Pope: Indifference is a sign of a desperate and mediocre society

On Thursday morning, Pope Francis met with representatives of INAIL, Italy’s Insurance Association for Industrial Accidents. In his address, Pope Francis thanked them for their commitment to building a society in which nobody is left behind.

The Holy Father began by noting that often, unjustly, the burden of an accident is “placed on the shoulders of the family.” “The last few months have also seen an increase in the number of female accident cases, reminding us that the full protection of women in the workplace has not yet been achieved,” added the Pope.

“Life has no price,” explaining that among the consequences of not investing in safety in the workplace is the increase in accidents. “A person's health cannot be exchanged for a few extra euros or someone's individual interest,” he said.

Pope Francis then went on to note that “the clear separation of family and work environments has had negative consequences not only on the family, but also on the work culture.”

Then, Pope Francis urged those present to “look into the face of all forms of disability that arise,” and not only the physical ones, “but also the psychological, cultural and spiritual ones.”

To conclude, Pope Francis asked that everyone be close to one another, helping to bridge the gap, “placing oneself on the same plane of shared fragility.” “The more one feels that one is fragile, the more one deserves closeness,” stressed the Pope, explaining that “in this way, barriers are broken down to find a common plane of communication that is our humanity.”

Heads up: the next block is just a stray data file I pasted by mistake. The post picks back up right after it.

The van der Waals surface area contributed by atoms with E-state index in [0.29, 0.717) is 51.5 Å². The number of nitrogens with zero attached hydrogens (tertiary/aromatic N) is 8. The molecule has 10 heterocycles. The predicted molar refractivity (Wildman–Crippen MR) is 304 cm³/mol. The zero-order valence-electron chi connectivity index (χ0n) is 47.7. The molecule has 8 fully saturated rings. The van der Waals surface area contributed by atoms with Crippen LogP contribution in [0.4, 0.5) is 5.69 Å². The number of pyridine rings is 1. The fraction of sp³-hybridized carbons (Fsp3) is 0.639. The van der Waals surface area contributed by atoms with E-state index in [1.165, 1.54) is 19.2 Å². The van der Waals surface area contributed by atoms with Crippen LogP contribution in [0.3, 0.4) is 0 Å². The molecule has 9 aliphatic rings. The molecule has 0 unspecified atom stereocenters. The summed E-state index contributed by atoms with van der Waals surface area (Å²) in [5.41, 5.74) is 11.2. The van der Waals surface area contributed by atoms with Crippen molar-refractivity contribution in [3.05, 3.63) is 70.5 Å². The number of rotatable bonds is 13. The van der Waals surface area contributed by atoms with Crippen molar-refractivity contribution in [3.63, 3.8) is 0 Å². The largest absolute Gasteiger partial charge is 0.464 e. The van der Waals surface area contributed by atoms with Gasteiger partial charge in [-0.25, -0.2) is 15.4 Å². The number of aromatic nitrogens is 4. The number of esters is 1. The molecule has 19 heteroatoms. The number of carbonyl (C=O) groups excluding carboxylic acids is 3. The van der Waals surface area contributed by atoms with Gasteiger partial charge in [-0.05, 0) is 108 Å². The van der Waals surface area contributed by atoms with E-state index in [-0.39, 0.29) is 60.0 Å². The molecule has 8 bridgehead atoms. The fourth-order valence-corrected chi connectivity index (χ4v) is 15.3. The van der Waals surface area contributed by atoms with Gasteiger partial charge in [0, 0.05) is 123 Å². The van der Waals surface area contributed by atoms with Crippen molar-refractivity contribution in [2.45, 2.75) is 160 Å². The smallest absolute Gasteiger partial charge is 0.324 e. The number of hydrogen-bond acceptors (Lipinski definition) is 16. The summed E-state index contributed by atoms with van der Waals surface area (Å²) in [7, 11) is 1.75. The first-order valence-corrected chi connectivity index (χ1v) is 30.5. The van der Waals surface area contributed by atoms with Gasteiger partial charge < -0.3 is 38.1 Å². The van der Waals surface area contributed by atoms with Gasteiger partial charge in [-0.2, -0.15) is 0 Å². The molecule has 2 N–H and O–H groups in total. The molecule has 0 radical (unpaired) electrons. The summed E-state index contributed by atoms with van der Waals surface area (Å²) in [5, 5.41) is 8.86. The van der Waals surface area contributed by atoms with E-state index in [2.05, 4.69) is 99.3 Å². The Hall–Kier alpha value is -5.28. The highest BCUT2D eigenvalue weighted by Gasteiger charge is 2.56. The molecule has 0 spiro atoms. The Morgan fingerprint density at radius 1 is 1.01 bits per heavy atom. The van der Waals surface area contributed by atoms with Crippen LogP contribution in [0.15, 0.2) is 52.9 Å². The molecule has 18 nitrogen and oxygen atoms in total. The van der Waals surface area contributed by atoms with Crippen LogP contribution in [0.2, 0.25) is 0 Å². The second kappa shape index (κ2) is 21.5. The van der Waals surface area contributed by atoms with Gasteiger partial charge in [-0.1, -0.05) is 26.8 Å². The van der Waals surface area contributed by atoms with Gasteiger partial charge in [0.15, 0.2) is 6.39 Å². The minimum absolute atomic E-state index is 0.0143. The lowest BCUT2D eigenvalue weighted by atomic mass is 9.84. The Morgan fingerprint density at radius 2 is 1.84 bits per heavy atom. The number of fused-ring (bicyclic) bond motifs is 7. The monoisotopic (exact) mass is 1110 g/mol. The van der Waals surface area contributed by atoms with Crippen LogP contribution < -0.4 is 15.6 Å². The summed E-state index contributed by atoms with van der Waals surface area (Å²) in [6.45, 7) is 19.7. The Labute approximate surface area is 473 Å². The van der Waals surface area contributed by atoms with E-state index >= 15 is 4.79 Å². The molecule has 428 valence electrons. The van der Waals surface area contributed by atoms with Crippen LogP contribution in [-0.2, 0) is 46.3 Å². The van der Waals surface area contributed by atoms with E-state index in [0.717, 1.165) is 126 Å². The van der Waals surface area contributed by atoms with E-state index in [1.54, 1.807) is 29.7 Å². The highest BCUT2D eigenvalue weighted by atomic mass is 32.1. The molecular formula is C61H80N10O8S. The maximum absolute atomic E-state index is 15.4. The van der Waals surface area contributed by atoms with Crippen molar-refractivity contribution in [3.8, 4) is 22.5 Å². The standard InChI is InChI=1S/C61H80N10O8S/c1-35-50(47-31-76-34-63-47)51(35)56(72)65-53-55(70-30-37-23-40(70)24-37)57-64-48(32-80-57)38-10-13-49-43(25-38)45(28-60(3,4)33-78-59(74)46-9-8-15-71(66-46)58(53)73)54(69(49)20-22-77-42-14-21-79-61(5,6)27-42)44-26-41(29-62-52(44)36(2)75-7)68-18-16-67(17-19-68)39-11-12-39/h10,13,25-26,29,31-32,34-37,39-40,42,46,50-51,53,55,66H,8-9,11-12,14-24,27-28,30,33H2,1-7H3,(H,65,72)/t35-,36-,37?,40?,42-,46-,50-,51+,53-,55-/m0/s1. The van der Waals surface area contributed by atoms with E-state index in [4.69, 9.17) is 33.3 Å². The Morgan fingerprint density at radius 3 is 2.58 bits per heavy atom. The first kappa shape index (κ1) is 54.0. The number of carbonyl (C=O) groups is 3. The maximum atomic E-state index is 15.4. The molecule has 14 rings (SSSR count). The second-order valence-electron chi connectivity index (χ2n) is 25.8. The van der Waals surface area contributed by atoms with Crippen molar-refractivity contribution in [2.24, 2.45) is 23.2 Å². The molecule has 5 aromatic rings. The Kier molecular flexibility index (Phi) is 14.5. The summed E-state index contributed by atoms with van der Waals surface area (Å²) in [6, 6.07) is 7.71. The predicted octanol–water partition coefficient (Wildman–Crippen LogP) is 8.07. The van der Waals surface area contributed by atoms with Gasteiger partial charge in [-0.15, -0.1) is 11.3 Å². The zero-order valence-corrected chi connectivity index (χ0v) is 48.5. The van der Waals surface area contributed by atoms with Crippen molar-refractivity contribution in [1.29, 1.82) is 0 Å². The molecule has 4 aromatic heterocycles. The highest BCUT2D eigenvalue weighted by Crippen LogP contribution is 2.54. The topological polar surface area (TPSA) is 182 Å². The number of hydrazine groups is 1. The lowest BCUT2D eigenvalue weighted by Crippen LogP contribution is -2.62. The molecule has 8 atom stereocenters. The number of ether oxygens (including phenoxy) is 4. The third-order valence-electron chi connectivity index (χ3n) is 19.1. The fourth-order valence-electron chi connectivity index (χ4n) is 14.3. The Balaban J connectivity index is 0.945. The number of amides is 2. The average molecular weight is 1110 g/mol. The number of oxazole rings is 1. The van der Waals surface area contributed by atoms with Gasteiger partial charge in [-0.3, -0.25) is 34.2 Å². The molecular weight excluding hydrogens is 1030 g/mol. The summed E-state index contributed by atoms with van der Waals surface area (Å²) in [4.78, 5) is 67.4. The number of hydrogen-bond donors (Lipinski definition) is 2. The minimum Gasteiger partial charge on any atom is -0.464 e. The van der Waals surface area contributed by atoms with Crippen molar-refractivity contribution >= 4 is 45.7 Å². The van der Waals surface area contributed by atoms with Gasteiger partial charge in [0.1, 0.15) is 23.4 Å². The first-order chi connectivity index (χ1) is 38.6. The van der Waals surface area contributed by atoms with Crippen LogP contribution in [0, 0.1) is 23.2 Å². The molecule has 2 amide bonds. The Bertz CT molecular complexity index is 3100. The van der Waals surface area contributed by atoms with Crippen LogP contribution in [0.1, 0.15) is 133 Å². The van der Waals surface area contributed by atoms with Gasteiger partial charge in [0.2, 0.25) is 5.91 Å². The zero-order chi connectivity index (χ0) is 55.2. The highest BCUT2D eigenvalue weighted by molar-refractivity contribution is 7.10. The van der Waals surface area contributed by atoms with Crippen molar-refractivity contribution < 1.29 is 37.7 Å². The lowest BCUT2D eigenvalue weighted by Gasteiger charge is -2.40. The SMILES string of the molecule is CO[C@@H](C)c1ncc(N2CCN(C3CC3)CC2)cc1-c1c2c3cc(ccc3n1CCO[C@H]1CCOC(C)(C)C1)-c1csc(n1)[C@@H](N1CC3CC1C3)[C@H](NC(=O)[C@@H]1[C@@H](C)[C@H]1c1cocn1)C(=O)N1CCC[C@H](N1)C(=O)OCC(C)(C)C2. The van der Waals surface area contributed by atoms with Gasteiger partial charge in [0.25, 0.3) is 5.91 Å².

Pope Francis: Growing poverty requires action

Pope Francis has urged judges to combat poverty, saying its growth requires action. He did so in a video message he sent to the Pan-American Committee of Judges for Social Rights and Franciscan Doctrine on Wednesday, as he celebrated the creation of their new chapter in Paraguay.

“I am glad that in these critical and complex times of humanity, Social Rights and the Franciscan Doctrine are the inspiring basis of this new organisation.” Argentina, Chile, Brazil, Colombia, Peru, Mexico and the United States, he noted, have already advanced with their national chapters, "generating important contributions and activities that contribute to consolidate the rights of those who suffer the discarding of the system."

The Holy Father said he took this opportunity to highlight their new commitment. “Growing poverty in the region urgently calls us to reflect and act. We cannot and must not accept poverty and hunger in nations that enjoy all of nature's bountiful bounties: clean water, suitable land, clean air.”

"It is very easy to explain in a university lecture that social rights are programmatic," he acknowledged, but in people's lives, "the time of realisation of these rights is the qualification of their own existence: the dignity or unworthiness of their lives."

"Naturalising the non-observance of social rights under the pretext of insufficient resources in rich countries," the Pope decried in his Spanish message, "is a serious fault that involves not only those who govern but also those who judge. Wealth is a gift to be distributed."
Need to combat poverty

"When poverty reigns in a naturally rich country," the Pope underlined, "structural injustice is realised," all the more so "because there is no possibility of development in marginalised communities."

When this happens, he admonished, "a few powerful people may emerge, but as a whole inequitable communities are doomed to failure and stagnation."

Pope Francis concluded by encouraging their work and urging them to commit themselves to promoting equality, development, and fighting poverty.


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